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What we can learn from trees

Progressive Dairyman Editor Emily Gwin Published on 20 October 2017
Jean Lake in Alaska

My husband and I celebrated our first wedding anniversary at the end of September by going for a swim at our friends’ quarry lake. It hit 91ºF that day, tying a record set in 1936.

Despite the July-like weather, the leaves on the trees were still changing colors and starting to shed, carrying on their job in changing seasons as if they were oblivious to the fact the weather was still hanging on to summer.

This phenomenon had my husband and I wondering how the tress somehow still knew it was time to start getting ready for winter.

In case you’ve forgotten what you learned in your elementary science classes, like we had, I’ll refresh your memory. Leaves from deciduous trees contain pigments of red, yellow, orange and purple but, in the spring and summer, the chlorophyll in the leaves produces enough of the green color to cover up the other pigments.

As the days get shorter and the trees receive less sunlight, chlorophyll production reduces, allowing those pretty fall colors to start peeking through. But, as we all know, those colors don’t last long. Since chlorophyll is what gives the trees energy and less is produced as the weather starts to cool down – particularly at night – the trees shed their leaves in order to store up energy. This helps them survive the winter months.

So even though my husband and I hadn’t noticed a dramatic change in temperature and were marveling at swimming outside so close to October, the trees were still getting their signals from less sunlight and knew it was time to start preparing for colder and darker days ahead.

As humans, we don’t need to shed leaves, but I’m guessing the changing of the seasons still signals to each of you something that needs to be done in preparation for winter. Perhaps it’s figuring out a diet for close-up dry cows. The article (Partial DCAD: an easier path to pre-fresh DCAD success) presents a way to ease into a dietary cation-anion difference ration with partial dietary cation-anion difference.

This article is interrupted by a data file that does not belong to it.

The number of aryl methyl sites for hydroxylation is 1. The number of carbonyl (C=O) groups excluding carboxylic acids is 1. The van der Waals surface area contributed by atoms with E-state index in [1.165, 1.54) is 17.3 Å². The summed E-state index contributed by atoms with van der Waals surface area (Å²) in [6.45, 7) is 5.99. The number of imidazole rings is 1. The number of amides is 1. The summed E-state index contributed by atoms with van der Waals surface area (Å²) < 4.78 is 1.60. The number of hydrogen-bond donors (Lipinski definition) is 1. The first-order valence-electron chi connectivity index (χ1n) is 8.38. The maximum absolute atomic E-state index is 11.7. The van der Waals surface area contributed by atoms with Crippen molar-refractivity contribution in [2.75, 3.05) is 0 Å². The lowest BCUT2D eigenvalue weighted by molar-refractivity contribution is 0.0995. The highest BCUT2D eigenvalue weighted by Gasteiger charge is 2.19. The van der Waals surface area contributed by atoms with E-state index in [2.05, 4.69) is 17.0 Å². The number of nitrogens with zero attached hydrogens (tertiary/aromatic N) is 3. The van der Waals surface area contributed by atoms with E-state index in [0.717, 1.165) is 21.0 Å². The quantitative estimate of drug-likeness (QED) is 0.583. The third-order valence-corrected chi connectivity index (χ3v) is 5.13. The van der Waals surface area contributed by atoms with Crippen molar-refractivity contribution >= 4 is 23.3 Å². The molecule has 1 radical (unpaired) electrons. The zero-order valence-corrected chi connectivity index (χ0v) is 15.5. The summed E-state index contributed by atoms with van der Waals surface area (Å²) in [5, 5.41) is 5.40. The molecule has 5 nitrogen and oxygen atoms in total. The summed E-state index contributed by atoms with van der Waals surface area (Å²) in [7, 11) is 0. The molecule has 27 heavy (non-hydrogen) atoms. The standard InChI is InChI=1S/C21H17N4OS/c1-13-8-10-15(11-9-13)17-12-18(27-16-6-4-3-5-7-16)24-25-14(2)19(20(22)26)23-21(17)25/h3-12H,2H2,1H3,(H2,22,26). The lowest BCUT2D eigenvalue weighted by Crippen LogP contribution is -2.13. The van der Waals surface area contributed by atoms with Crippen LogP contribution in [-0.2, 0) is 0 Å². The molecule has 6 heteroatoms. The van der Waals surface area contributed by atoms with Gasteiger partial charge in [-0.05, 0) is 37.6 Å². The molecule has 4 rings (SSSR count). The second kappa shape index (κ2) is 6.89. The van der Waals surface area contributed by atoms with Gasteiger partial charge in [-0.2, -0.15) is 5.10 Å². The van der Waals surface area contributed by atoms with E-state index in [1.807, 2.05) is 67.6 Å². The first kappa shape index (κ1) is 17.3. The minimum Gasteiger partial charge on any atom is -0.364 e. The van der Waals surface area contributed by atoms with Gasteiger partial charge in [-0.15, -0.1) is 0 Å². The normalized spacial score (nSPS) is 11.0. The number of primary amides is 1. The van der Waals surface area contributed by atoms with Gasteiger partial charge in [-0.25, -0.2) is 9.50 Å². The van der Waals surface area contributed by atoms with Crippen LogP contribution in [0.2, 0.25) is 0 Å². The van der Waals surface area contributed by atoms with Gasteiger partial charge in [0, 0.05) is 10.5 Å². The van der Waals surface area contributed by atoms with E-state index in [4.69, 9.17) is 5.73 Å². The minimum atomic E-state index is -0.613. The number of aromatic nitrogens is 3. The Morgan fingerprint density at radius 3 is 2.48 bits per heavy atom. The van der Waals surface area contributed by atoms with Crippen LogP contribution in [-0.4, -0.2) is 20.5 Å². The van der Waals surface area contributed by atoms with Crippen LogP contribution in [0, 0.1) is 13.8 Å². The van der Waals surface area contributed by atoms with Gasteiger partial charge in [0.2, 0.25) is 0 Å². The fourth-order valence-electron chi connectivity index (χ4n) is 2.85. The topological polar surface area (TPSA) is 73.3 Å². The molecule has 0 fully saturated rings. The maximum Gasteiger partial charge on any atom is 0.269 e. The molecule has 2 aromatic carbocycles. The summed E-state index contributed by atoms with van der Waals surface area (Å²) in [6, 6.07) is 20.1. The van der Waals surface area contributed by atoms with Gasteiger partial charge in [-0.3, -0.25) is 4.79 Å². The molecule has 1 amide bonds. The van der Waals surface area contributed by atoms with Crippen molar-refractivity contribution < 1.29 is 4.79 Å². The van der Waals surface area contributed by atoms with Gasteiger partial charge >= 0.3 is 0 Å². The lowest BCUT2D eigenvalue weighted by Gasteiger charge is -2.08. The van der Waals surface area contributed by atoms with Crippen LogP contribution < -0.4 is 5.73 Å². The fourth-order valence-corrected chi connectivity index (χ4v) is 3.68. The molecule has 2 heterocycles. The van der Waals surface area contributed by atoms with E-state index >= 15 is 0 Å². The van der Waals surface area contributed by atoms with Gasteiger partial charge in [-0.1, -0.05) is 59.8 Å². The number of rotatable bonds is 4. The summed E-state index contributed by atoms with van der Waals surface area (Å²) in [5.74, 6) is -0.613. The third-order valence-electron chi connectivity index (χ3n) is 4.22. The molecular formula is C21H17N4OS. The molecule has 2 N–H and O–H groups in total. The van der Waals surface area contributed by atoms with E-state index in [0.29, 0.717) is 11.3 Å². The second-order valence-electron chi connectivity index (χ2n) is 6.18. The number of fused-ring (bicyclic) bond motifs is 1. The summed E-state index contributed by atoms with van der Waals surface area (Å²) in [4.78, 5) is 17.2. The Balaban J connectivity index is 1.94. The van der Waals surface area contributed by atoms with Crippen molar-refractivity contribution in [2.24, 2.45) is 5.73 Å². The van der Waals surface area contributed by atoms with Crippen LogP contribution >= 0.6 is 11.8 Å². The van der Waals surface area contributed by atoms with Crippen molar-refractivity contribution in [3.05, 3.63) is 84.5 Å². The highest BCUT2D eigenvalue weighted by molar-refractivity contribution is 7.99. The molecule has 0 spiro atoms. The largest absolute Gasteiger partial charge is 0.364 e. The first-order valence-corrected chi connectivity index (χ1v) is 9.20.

Or maybe your fall to-do list includes improving your herd’s reproduction program with higher conception rates. The 10 strategies found (10 strategies to maximize conception rate) may serve as a starting point.

Creating or updating your farm’s emergency plan may be top-of-mind for some of you. The online tool highlighted (Use Farm MAPPER to assist, protect, prepare emergency responders) allows you to create a birds-eye view map of your farm and point out areas such as chemical storage, water sources and potential air lift areas.

This vital information can then be shared with your local fire department.

However you choose to spend your autumn weeks on the dairy, I hope you find some useful ideas in this issue. And if you’re lucky enough to live in an area with fall foliage, be sure to take a few moments to appreciate the views. It just may get you through the quiescent, leafless days that are coming.  end mark

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